In 1920 the Constitution's 19th amendment was passed, recognizing the right of citizens to vote regardless of sex. Some states had already allowed suffrage to some extent, especially in western states or territories such as Wyoming and Utah. More established states lagged behind. Some speculate that this discrepancy is because women in the west were more independent, often homesteaders on their own, and many could handle a gun which perhaps caused a slight unease among the men.

North Dakota sputtered in its suffrage efforts. It allowed women to vote in school elections early on but, as Cally Peterson in “North Dakota Living” pointed out, vetoed or its voters gave a thumbs-down on the matter. Still, in 1917 incomplete suffrage in the state was passed, allowing women to vote for U.S. presidents and in local races.

Why the reluctance to grant suffrage? Noah Webster partly defined it in 1828 as a vote “for the choice of a man for an office or trust.” Women running for office weren't a consideration at the time. Despite women being counted in the census as citizens and the repeated use of “people” and “persons” in the Constitution, they were denied the right to vote. Reasons given were that women weren't emotionally competent to cast informed votes, or that women should be above sordid, filthy (which it is) politics and smoke-filled backroom wrestlings.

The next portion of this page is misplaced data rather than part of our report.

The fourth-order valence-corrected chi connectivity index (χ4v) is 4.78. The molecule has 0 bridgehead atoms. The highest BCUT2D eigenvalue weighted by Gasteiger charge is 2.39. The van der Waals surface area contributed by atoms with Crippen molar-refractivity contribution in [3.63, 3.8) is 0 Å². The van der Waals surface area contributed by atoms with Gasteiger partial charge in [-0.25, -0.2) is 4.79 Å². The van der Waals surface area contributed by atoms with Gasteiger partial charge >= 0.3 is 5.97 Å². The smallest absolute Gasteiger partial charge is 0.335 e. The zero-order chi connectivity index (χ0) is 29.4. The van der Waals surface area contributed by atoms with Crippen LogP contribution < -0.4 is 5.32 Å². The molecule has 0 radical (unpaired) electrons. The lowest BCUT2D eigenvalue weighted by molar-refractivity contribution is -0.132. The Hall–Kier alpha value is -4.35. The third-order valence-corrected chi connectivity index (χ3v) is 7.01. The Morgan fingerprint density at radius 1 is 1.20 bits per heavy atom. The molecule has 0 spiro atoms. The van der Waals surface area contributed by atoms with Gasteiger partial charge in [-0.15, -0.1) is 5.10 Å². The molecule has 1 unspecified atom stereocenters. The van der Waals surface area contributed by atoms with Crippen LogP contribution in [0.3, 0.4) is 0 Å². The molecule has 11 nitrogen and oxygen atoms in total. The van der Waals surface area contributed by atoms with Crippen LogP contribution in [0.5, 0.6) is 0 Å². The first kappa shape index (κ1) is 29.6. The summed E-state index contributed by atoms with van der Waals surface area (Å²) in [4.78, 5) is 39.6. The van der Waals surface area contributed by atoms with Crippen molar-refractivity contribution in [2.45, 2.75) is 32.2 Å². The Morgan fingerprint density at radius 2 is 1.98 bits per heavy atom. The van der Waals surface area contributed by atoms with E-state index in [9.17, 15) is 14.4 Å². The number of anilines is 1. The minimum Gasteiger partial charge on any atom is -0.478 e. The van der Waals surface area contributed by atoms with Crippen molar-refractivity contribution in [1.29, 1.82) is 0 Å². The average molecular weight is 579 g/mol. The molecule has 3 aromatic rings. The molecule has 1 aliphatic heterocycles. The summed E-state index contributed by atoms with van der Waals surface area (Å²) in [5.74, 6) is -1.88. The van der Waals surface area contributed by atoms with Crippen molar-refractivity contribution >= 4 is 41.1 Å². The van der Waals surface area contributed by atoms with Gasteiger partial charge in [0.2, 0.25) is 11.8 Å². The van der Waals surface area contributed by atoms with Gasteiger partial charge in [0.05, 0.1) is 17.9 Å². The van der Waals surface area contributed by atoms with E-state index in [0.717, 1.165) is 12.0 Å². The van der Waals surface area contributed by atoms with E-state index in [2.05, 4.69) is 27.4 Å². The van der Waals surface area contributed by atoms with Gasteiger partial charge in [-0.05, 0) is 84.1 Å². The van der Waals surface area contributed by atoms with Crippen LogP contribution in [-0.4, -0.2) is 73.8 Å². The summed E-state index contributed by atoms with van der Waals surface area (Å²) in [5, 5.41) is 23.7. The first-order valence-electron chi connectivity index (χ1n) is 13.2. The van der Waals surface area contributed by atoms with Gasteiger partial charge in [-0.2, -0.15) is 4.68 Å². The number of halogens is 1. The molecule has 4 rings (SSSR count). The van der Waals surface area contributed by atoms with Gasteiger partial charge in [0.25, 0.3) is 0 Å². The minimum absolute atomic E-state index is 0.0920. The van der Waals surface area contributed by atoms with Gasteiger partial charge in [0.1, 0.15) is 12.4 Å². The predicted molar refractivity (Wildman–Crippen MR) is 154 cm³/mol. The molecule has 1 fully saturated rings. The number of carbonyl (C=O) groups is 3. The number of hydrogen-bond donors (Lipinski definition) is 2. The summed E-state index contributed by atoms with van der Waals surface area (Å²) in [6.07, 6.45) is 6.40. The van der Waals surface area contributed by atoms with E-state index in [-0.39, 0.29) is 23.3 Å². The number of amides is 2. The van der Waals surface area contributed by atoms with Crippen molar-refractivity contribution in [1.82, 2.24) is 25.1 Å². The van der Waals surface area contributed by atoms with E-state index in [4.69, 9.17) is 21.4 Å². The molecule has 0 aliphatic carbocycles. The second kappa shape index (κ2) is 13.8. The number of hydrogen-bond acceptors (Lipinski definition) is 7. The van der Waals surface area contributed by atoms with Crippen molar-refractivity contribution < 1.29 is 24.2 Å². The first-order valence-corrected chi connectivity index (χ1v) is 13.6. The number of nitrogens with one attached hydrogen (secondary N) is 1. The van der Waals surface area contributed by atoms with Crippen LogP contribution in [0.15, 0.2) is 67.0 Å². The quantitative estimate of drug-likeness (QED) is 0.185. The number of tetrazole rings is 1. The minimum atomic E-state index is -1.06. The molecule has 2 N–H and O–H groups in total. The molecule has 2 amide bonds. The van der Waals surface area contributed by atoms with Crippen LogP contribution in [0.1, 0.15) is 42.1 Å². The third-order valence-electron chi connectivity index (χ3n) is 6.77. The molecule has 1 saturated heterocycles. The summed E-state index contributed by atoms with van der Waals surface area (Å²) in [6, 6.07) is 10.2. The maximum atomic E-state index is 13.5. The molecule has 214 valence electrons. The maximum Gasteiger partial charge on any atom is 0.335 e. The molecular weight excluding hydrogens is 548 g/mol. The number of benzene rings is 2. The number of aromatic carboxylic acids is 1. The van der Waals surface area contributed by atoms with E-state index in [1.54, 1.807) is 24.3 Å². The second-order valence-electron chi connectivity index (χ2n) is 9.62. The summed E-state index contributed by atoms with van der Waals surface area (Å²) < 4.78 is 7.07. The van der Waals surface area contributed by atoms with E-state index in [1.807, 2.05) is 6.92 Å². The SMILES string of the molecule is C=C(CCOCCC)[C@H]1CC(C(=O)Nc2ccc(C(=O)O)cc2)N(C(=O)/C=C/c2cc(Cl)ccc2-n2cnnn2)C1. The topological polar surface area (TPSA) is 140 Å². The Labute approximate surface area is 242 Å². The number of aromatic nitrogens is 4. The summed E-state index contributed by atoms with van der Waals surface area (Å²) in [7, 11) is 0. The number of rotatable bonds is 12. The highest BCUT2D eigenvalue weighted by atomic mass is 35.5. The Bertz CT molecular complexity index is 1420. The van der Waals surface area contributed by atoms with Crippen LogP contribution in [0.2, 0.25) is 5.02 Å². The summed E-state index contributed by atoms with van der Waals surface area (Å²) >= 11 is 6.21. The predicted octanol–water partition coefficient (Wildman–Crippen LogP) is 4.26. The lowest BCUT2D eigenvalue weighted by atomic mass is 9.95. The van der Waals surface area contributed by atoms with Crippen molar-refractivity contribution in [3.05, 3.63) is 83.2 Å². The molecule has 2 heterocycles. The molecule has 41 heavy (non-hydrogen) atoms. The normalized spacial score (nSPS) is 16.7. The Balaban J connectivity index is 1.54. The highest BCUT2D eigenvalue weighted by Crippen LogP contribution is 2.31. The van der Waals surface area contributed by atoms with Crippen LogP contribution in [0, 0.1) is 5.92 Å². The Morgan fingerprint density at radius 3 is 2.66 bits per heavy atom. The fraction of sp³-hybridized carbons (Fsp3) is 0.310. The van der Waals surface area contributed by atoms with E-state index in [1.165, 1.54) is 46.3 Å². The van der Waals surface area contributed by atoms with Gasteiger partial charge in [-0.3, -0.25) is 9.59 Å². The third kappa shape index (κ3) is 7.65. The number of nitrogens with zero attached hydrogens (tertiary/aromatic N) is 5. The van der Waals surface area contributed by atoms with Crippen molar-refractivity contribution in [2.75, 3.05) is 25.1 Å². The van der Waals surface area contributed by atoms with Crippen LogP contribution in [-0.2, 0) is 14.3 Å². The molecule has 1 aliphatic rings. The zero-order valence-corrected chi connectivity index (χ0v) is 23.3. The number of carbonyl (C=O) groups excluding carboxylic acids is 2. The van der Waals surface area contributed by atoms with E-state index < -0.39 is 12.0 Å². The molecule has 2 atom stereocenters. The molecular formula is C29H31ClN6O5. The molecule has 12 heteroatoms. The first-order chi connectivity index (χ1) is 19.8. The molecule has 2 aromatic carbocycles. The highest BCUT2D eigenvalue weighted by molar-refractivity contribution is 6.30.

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However, there's another possible reason for the reluctance: many men and women might have thought that a feminized polity would harm family relations, liberty, and the administration of justice. Anti-suffragist Minnie Bronson argued in North Dakota and elsewhere that the “best” women would be throwing away their considerable influence in shaping public opinion in exchange for a vote at the ballot box that would be offset by ignorant and vicious women.

John Lott, probably best known for his writings on the Second Amendment and gun laws, has written about the great influence of women's votes since 1920 on taxes, welfare and government spending. He draws a baleful picture, at least for those who favor the early republic's understanding of government's role. After excluding other factors such as industrialization and education, Lott found that after steady or falling states' per capita spending from 1910 to 1920, women's votes accompanied a doubling in real per capita spending in just 11 years.

The correlation continued: the more women who voted, the larger state and federal spending and the greater progressive taxation became. Adjusting for other influences, Lott argues that there was causation at work as well. Men and women tend to vote differently. Divorced, single, and married women with children to a lesser extent, are more prone to vote for government entitlements than men. Thus it appears that the change in who can vote greatly enlarged the growth of Leviathan's control over the economy and our lives. Looking at divorces and out-of-wedlock rates from the 1970s on, we might also wonder if the anti-suffragists had a point about how suffrage would affect families. For better or worse, the universal vote turned America on its ear.

This column does not necessarily reflect the opinion of The Forum's editorial board nor Forum ownership.